View Our Facebook PageView Our Facebook PageView Our Facebook Page
Your Guide to Cultural
Arts in America
Art Museums, Theater, Dance
& Music Happenings in 90+ Cities!
or go to
Arts America Blogs

Write Now: Artists & Letterforms brings together the Visual and Verbal

As I’ve mentioned before, the Chicago Cultural Center is a great place to take in free art exhibitions the Loop. During my latest visit, I decided to investigate the exhibition “Write Now: Artists & Letterforms” before it closes at the end of the month. As a writer, I have a fondness for the written word, and I am always fascinated when artists incorporate the visual and the verbal.

“Write Now” features over 60 artists combining the two in more ways than you would think possible. Variations of words, letters, and language cover every wall and fill the space, through prints, paintings, photographs, neon signs, etchings, embroidery, installations, and even sculptures.

Doug Fogelson, Dissolve, 2011. Images courtesy of the Chicago Office of Tourism and Culture.

Within this varied collection, themes begin to emerge. It would be remiss to put together a show like this without bringing in graphic design, and Chicago artists feature heavily here. Standouts include clever and highly stylized posters by Kathleen Judge and Dan Grezca, as well as Bud Rodecker’s screen prints featuring Chicago-centric phrases like “City of the big shoulders” in a bold geometric font.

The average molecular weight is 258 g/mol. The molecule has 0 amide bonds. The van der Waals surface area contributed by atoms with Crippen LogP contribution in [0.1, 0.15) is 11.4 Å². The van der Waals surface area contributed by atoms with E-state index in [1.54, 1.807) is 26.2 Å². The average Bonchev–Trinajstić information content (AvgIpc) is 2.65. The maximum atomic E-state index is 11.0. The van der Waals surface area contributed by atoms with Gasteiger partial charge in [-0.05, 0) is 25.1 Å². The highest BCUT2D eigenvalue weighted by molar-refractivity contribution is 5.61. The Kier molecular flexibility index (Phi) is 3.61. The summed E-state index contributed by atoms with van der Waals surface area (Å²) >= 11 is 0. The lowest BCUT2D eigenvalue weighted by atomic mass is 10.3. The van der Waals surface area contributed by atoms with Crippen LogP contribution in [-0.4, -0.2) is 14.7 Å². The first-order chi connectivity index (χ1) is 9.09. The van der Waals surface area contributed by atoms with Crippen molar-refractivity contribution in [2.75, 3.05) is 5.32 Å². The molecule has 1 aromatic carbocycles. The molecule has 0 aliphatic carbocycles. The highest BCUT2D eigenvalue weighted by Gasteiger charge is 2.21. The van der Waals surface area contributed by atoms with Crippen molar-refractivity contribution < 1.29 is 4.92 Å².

Some artists choose to employ text for purely visual purposes. Jason Messinger uses jumbles of letters to form patterns on ceramic tiles in Nine Letterfields. Teresa Albor’s work, She was not sure of anything She took nothing for granted, repeats the titular phrase over and over with the first letter displaced in each line, to create a series of textual diagonals.

Jason Messinger, Nine Letterfields (Detail), 2011. Images courtesy of the Chicago Office of Tourism and Culture.

Other artists comment on the power of language and the written word. Michael Thompson’s Picostco combines a fake Picasso print, a letter of authenticity, and a Costco receipt valuing the work at 37,000 dollars, poking fun at the blind faith we tend to put in documentation. Matt Siber takes a photograph of a city street and strips the text from the image, rendering familiar logos and objects alien and unrecognizable.

Language is critical tool that allows us to make sense of the world, and the artists in “Write Now” have found a way to examine its idiosyncrasies while simultaneously exploring the aesthetic qualities of text.

“Write Now” will be up through April 29.